• Veni Vidi Vici is streaming at SBS On Demand (SBS On Demand)Source: SBS On Demand
When a Danish directors dreams of arthouse success are dashed, there’s only one option left: porn.
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4 Jan 2018 - 1:05 AM  UPDATED 4 Jan 2018 - 1:05 AM

Being creative isn’t all it’s cracked up to be. The idea of following your dreams, putting yourself out there and telling the world how you see things sounds like a brilliant way to make a living – it’s the “making a living” part that’s tricky. Take Danish film director Karsten (Thomas Bo Larsen): he’s just made an arthouse film – titled Veni Vidi Vici (Latin for “I came, I saw, I conquered”) - that he desperately needs to be a smash hit. Not just for his personal pride either: his wife Jonna (Livia Millhagen) has quit her job to start her own business so the days of her financially supporting his dreams are over. It’s time for Karsten to prove himself to the world.

With so much at stake, it’s no wonder that after nervously introducing his film at the premiere he retreats to the cinema bathroom to hide out. Turns out bad news travels fast, and he soon overhears patrons discussing the awful film they’ve just walked out on. Worse, when Karsten confronts them – giving them the opportunity they’ve been asking for to tell the director how bad his film is to his face – they wimp out and mumble polite platitudes. But the damage is done, and the film’s rapid failure comes as no real surprise to anyone. Things look grim, and that’s before Karsten has to take up a job at his father-in-law’s abattoir.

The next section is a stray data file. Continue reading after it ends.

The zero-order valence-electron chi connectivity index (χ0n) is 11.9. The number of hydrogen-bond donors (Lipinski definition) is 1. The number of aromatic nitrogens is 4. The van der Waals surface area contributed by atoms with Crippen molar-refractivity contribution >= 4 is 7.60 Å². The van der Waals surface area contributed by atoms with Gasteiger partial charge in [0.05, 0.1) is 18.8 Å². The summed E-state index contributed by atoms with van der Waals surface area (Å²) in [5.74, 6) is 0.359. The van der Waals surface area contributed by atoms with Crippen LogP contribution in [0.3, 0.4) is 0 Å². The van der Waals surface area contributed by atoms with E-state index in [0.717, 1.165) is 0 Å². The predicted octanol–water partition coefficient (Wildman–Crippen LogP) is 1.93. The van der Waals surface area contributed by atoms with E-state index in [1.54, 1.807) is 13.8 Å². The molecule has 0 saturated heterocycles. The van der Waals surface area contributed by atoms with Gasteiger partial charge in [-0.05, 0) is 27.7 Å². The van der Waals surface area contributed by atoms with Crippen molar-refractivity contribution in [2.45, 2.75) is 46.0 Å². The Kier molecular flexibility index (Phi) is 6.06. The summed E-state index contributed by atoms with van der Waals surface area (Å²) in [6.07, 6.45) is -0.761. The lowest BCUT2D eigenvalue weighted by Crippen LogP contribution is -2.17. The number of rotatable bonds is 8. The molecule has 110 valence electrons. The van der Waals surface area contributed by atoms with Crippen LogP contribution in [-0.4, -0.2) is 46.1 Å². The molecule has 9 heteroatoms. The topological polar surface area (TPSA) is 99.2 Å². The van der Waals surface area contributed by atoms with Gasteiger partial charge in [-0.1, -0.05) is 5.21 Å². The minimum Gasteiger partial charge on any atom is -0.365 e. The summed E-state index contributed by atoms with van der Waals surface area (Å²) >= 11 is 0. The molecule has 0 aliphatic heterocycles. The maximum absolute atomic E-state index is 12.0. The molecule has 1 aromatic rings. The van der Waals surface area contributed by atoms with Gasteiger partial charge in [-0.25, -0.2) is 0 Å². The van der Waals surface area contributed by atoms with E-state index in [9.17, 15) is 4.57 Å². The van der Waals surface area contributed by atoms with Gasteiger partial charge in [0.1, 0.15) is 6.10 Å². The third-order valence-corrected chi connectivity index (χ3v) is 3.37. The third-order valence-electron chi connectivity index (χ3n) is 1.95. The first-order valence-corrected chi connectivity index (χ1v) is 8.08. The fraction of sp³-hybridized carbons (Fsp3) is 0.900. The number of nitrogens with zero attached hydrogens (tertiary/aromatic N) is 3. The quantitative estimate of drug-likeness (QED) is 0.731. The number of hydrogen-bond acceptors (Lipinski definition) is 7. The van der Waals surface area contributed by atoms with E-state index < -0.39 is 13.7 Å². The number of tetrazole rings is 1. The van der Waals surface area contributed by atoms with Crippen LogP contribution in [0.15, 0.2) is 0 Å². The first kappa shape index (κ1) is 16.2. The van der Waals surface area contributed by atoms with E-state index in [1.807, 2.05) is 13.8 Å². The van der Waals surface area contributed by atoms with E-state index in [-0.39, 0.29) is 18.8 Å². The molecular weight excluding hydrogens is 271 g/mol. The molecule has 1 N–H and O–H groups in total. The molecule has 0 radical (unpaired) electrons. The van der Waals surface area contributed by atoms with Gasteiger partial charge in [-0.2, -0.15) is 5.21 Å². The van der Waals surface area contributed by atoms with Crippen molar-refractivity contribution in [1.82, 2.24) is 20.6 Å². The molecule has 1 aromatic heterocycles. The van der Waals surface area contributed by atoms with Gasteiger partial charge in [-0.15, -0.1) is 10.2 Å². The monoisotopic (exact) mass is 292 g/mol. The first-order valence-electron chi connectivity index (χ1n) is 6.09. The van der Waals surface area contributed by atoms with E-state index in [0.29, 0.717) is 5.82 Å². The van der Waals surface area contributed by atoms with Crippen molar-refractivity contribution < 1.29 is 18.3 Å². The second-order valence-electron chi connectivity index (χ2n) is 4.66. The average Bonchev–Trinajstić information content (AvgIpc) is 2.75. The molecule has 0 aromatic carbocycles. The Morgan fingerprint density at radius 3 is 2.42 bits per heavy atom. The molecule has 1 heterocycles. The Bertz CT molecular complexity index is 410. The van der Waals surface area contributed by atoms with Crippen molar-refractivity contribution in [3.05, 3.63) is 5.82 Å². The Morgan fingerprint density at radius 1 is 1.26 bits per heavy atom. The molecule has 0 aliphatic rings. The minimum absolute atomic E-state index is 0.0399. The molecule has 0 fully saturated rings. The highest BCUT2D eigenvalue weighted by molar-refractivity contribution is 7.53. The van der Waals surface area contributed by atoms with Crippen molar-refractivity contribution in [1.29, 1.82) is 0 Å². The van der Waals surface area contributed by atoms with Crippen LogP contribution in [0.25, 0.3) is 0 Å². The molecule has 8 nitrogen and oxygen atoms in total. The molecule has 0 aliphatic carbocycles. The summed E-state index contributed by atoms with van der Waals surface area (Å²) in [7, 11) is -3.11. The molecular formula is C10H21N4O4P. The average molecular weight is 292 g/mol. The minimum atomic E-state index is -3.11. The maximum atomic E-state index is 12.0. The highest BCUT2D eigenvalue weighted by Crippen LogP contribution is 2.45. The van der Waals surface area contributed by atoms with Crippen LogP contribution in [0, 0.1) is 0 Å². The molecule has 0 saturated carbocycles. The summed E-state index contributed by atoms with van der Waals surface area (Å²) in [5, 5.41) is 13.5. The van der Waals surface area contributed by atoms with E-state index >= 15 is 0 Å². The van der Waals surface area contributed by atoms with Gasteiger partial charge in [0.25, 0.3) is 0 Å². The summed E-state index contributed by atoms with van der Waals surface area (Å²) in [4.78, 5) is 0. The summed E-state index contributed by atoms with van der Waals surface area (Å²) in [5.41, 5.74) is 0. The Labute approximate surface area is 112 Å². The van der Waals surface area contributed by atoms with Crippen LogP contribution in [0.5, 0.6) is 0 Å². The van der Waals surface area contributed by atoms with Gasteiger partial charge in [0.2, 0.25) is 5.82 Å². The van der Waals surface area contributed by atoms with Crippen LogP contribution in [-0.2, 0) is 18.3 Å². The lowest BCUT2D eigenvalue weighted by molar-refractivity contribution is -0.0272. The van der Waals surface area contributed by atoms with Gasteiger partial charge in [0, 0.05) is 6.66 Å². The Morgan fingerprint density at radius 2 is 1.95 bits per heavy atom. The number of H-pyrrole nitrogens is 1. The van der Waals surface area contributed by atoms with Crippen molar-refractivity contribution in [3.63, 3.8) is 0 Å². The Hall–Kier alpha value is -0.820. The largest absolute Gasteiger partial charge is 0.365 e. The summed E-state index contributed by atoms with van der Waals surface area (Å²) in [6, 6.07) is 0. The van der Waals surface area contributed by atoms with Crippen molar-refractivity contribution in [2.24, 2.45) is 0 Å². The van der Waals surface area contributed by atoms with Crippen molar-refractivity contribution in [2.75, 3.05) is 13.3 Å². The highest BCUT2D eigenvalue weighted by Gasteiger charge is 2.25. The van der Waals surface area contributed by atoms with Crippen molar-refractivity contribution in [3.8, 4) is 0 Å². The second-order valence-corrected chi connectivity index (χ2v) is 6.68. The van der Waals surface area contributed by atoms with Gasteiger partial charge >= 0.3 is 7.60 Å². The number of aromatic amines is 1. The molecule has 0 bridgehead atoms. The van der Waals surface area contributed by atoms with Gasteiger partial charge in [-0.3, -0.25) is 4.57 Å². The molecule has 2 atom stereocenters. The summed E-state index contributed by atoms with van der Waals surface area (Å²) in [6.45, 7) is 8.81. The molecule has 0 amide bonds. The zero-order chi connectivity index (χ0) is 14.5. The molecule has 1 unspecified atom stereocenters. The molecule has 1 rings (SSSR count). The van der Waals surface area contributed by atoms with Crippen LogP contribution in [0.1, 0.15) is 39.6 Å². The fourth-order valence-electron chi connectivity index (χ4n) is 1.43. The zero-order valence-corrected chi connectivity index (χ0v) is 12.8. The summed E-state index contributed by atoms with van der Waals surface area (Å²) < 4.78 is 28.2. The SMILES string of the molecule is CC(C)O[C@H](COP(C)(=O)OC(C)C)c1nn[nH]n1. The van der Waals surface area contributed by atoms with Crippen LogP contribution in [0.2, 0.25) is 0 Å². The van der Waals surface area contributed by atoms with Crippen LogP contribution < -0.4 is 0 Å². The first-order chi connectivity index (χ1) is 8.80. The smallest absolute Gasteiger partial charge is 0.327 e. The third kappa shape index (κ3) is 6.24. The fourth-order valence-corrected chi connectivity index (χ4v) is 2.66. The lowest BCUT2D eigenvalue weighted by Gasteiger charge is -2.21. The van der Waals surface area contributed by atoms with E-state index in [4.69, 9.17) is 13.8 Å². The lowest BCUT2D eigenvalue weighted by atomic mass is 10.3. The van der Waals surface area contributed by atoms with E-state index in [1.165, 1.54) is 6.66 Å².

But this isn’t a series about an ex-director working at a slaughterhouse, so there’s a twist: Karsten’s old film school buddy Vincent “Vinnie” Fontana (Rafael Edholm) arrives on the scene. A subtle dresser this guy is not, and if you think his open-shirt look wouldn’t be out of place on a porn movie set then what’s coming next won’t be a surprise. Now’s probably a good time to mention that while this is technically a drama, it can also be pretty funny; Vincent’s shabby outfit is definitely good for a laugh.

At first Karsten feels himself to be too good for Vincent’s offer of work directing porn. He’s an artist, a man with passion and vision. Not some hack selling out his mechanical skills to the highest bidder. But, working at a slaughterhouse has a way of focusing your mind on finding ways to stop working at a slaughterhouse, and so he caves and takes up Vincent’s offer. But now that he’s back in the director’s chair, will he be able to restrain himself from trying to put something of himself into his new project?

Most of us can’t really put ourselves in the shoes of a Danish porn director, even before Karsten realises he has to hide his new career from his family and starts to live a double life that just might get him killed. Making matters worse, having to work under a fake name (he ends up going with “Topper Harvey”, which… well, it could have been worse) means that Karsten can’t take the credit for his work. Which might seem obvious, but for Karsten it’s a savage blow: who amongst us doesn’t take pride in a job well done even if the job itself isn’t the greatest?

There’s more to this series than just a reflection on the ways our careers go in directions we never planned for – much more: Karsten’s family dramas take a few surprising twists, it seems working for porn producers is more risky than you might think, and life on a porn set is more about feeding babies than sexy sex times. There’s also Georgina (Michael Wincott), a transgender former director who’s also fallen on hard times and now finds himself reduced to working as a camera person. If you remember Wincott from his Hollywood roles in 90s films like The Crow and Strange Days (or even his cameo as worn out robot Old Bill in the recent Westworld), then you’ll have some idea of how much fun it is to see him chew the scenery to pieces here.

But at the heart of this series is the story of a man having to reinvent himself after his planned career didn’t work out. It’s a tough path to take even without having to hide his new life from everyone, and Karsten isn’t going to find things easy even once he’s able to pay his own way. Still, it’s not all bad news for him: he just might discover that the only thing he needed to make his arty approach to film into a crowd-pleasing smash hit success was a whole lot of extremely explicit sex.

 

Stream Veni Vidi Vici at SBS On Demand from 11 January.